Tuesday, May 16, 2017

Hope in the darkness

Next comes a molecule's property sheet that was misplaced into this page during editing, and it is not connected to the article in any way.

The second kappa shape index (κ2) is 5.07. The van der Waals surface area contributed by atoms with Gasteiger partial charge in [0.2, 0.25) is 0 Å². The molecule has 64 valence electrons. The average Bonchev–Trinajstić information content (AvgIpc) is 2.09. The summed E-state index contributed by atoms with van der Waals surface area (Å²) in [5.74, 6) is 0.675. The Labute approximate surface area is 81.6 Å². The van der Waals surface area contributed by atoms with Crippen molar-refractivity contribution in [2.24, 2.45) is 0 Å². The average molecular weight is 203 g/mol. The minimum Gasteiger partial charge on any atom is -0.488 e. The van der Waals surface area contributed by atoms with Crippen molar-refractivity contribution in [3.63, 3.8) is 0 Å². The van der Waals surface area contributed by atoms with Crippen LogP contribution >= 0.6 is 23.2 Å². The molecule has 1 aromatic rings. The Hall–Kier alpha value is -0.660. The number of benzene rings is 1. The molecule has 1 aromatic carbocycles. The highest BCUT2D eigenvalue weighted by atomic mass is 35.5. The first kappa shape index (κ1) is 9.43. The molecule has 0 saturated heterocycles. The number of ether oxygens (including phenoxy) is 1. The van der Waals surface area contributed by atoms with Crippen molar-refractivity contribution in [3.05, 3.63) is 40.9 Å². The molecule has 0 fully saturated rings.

The last week of March 2017 was a big one for podcast and Netflix viewers because two wildly popular shows were released. On March 28, “S-Town” podcast was released—seven episodes chronicling three years of research on an eccentric and brilliant man who lived in Woodstock, Alabama, or as he calls it, “S-town.” On March 31, Netflix released “13 Reasons Why”—thirteen episodes about a teenager who makes audio cassettes and sends them to 13 people who wronged her. Both have similar themes and both leave the listener and viewer with haunting thoughts, unanswered questions, and many ideas to discuss and ponder. Spoiler alert—please do not read this if you have not listened to or viewed the shows. I will be giving away some key points, though most of what I will discuss is already out there in the media about these shows. Both shows have gained nationwide attention. In fact, S-Town is the most downloaded podcast of all time. “13 Reasons Why” has school districts around the country sending out warning letters to parents. Both shows cause the viewer/listener to seriously consider how we treat others, the cause and effect of our actions, and how we view relationships, life, and death. Heavy topics, I know. Over the next two blog posts, I will share my thoughts (without giving too many details away) on these two shows. Because blog posts are supposed to be quick reads, I chose to write these posts in two parts. One will focus on “13 Reasons Why” and the other on “S-Town”, with the second one pulling the two series together in a summation of theme. “Binge watching” is a newly coined phrase that has only been around for the past several years. It comes from the changes in how we watch television series in the 21st century. In the “old days”—as in the 1980’s according to my kids—we watched a TV episode per week when it came out. Now, because of the rise of Netflix, whole series are released at one time, allowing us to stay up ridiculously late watching shows because we simply cannot stop. “13 Reasons Why” came out as a series with all thirteen episodes ready to watch. My 16 year old son came to me the day it was released and said, “Mom, there is a new show on Netflix that just came out and everyone is watching it.” He told me that he was already on episode four. He said, “You should really watch it.” Okay, invitation to join in on the discussion. I will take it. He then told me the premise of the show. “It is about a girl who commits suicide and leaves tapes for all the people who wronged her.” Oh my, I perked up a bit. My child is watching this up in his room at night and all his friends are talking about it. I decided I needed to get in on the teen culture and be up on what was such a big deal to all of them. I immediately read a few articles about it, went to Netflix and started it, and…..couldn’t stop watching. It is based on a young adult novel and is obviously geared for teens. It has some very stereotypical characters and scenes, plus some clichés and predictable parts, but it does have some element of mystery and surprise which is why you want to keep going when each episode ends. It attempts to meet teens where they are because it addresses almost every teen issue out there such as family conflict, lack of communication with parents, sexual identity and exploration, cliques and groups, and feeling lonely and ostracized. It deals with drugs, alcohol, teen stress and anxiety, and rape. Many critics have condemned it because it has a graphic suicide scene and rape scene. I tried to watch it through the lens of my teenage son, and tried to understand what he and his friends were thinking or discussing. He was always a few episodes ahead of me, and we were able to discuss what was happening in the episodes (thank God I have a son who communicates with me about these things—I know that many parents don’t have this type of relationship with their child). One of the things about binge watching is that even though you are disturbed, you keep going because you want to find out what happens. You need to get to the end. While I wanted to know WHO would get the next tape, I also couldn’t get past the fact that Hannah (the main character) had planned this suicide and these tapes very specifically and carefully. When the show begins, she is already dead, and the show revolves around each person getting “his/her” tape and then we view flashbacks of scenes involving the dead girl and this person who wronged her. Each tape comes together to string a story of what happened over the course of a year in high school, with small pieces of the puzzle revealed through each tape. All the kids involved wonder if they will get a tape, and they begin to freak out—all their thoughts and discussions center around this dead girl who is now stalking and haunting them with these posthumous tapes. This is where I get deeply disturbed. She is getting all this attention after her death. Like most teens who endure the high school years; it is clear that she was seeking friendship, loyalty, security, love, and attention. She, like all people, wanted to be loved unconditionally, to be accepted without judgment, to be truly KNOWN. Through a series of hurtful relationships, rumors, and heinous acts against her, she comes to the conclusion that there is no way out of this situation. As the viewer, and anyone who can be objective, we know there is more, that she can and will get past this. She had parents who loved her, she had friends who cared, she knew others who identified with her, but in her isolation she could not see past the darkness and pain. There have been debates on social media on whether this show glorified suicide. I believe it did. A young girl is the center of attention as audiotapes circulate through the high school. Everyone is talking about her. All of a sudden she is known. She is popular. She is feared. But, folks, she is DEAD. What is the one thing teens and young adults fear the most in the world? Not death, not public speaking, but the fear of being alone. This series focuses on the loneliness that one teen encounters—her desire to find security, love, and attention. She feels that she can’t ever attain those...so in despair, she kills herself. Young viewers might think that they too can find attention or love by committing suicide, without realizing the finality of it all. So, if your child is viewing this, (and probably already has), get in on it, start viewing it, and be ready to have real and honest conversations about some tough, but real topics. Our teens need to know that we are aware, that we are here, that we love them. They need to hear from us that there are other ways to resolve these teen issues than taking your own life. I must pause here to position myself as a mom, teacher, counselor, and Christian mentor. I must pause to reflect through the lens of my Christian worldview. This series is clearly secular as most tv and radio series are. There is no mention of help or hope in the form of religious or spiritual counseling or of seeking God through guidance and prayer. This is what I find is sadly missing from these shows that want to display teen loneliness and angst. God is clearly absent. And when God is absent, the seeking and yearning that these teens have within the depths of their souls will continue and their hearts will not be fulfilled. As we seek solutions as a culture to help with the prevalence of suicide, bullying, isolation, and sexual assault, we continue to keep Christ out of it. There are many incredible agencies that help teens navigate their world, and many organizations address these issues, but if we don’t offer the hope of Christ to these teens, then they don’t know all the options. I am not saying that we force Jesus down their throats or lay down religious law, but simply offer them Jesus. Let them make the decision. They can turn him down, as many people have chosen to do. But they can accept his offer of unconditional love, forgiveness, and grace. Let me be clear, there are many people who know and love Jesus who are searching, seeking, and yearning. There are many Christians who have committed suicide. There are many Christians who suffer from mental illness, depression, anxiety and isolation. Knowing Jesus doesn’t take the pain of this broken world away. But knowing Jesus gives us hope in the darkest of times. Knowing Jesus gives us a community of believers who support us. Knowing Jesus gives us solace when things are crazy around us. Knowing Jesus gives us security that there is more to this life than we can see in front of us. Knowing Jesus gives us hope in the future, both on earth and in heaven. In “13 Reasons Why” a young girl can’t find hope and takes her own life. She was never offered the hope found in Jesus. When I talk with teens about all the darkness of this broken world, I want to at least offer them Jesus. I want them to know that the darkness ends, not in suicide, but in Jesus. When I write my next blog, I will share the similar theme found in “S-Town” where the players are not teens, but adults. Adults who seem to have given up hope in a dark and narrow world. “In this world you will have trouble, but take heart, I have overcome the world.” --- JESUS